Home CONSERVATION Adhesive manufacturer Pratley highlights its conservation efforts

Adhesive manufacturer Pratley highlights its conservation efforts

by Editor

Pratley Quickset® Putty is being used with great success to assist with inserting VHF (very high frequency) tracking devices into the horns of rhinos in ongoing efforts to combat rhino poaching. The product is currently being used by the Black Rhino Range Expansion Project as part of the VHF tracker programme at the Dinokeng Game Reserve.

VHF transmitters are fitted into the horns of a sedated black rhino by drilling a small hole in the inert or dead section of the horn. The procedure is quick and causes no harm or pain to the rhino, following which the hole is plugged with Pratley Quickset® Putty. This ensures the device remains in place and provides long-term protection for the rhino’s horn.

Dinokeng Game Reserve general manager David Boshoff reveals that dental adhesive was used initially until a veterinarian came up with the idea of using the versatile Pratley Quickset® Putty, which has proved more than up to this important job of assisting with the preservation of rhinos in the wild.

Marine conservation efforts on the east coast of Africa are also in full swing, with Pratley products assisting Oceans Without Borders to preserve the coral reefs around Mnemba Island near Zanzibar. Here, the uniquely South African adhesive Pratley Putty is being used to secure and restructure endangered coral reefs off the coast of Zanzibar.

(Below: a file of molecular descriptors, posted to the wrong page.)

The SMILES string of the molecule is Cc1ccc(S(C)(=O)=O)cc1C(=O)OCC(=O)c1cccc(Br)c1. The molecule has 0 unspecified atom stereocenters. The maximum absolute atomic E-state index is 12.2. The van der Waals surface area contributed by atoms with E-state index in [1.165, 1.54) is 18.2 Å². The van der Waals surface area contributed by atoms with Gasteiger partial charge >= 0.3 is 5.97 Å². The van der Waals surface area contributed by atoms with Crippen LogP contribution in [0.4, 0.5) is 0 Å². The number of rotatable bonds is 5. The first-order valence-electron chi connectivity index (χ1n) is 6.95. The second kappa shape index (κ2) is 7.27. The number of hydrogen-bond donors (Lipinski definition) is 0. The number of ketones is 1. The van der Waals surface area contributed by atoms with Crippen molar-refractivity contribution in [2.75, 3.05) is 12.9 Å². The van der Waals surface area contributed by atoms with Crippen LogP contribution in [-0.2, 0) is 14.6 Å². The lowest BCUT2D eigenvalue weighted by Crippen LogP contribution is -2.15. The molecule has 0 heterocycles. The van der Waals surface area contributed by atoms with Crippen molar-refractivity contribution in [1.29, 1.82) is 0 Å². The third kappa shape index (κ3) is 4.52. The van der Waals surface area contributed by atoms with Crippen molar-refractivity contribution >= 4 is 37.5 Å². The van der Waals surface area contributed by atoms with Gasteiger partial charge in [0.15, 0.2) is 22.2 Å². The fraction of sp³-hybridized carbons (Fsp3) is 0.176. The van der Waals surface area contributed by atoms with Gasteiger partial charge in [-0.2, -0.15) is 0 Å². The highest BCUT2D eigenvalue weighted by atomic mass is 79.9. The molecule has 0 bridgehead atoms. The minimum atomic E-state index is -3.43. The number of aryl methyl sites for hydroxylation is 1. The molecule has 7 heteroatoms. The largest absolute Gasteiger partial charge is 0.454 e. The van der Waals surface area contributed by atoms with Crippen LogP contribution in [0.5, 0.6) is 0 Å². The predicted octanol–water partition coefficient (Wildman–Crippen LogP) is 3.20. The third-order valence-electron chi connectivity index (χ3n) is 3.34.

Oceans Without Borders is using marine rangers to maintain and nurture the coral gardens. The local reef is a living laboratory for reef restoration. Broken pieces of parent coral are collected from all over the reefs. The fragments are transformed into new coral pieces, whereby each fragment is secured to a special disc with Pratley Putty and added to the underwater coral nursery table.

“This is not the first time Pratley Putty has been used in conservation projects,” highlights Mark Bell, Pratley’s national sales and marketing manager for Adhesives. Sea turtles have had their damaged shells repaired with Pratley Putty, while researchers have used Pratley Putty to stick radio transmitters to the scales of pangolins while studying them in the wild.

Since its launch in the early 1960s, Pratley Putty has become a household name for DIY applications, with myriad uses. “Many of our adhesive products are very well suited for on-the-go applications, and we are happy that they have assisted many conservation initiatives over the years and continue to do so,” says Bell.

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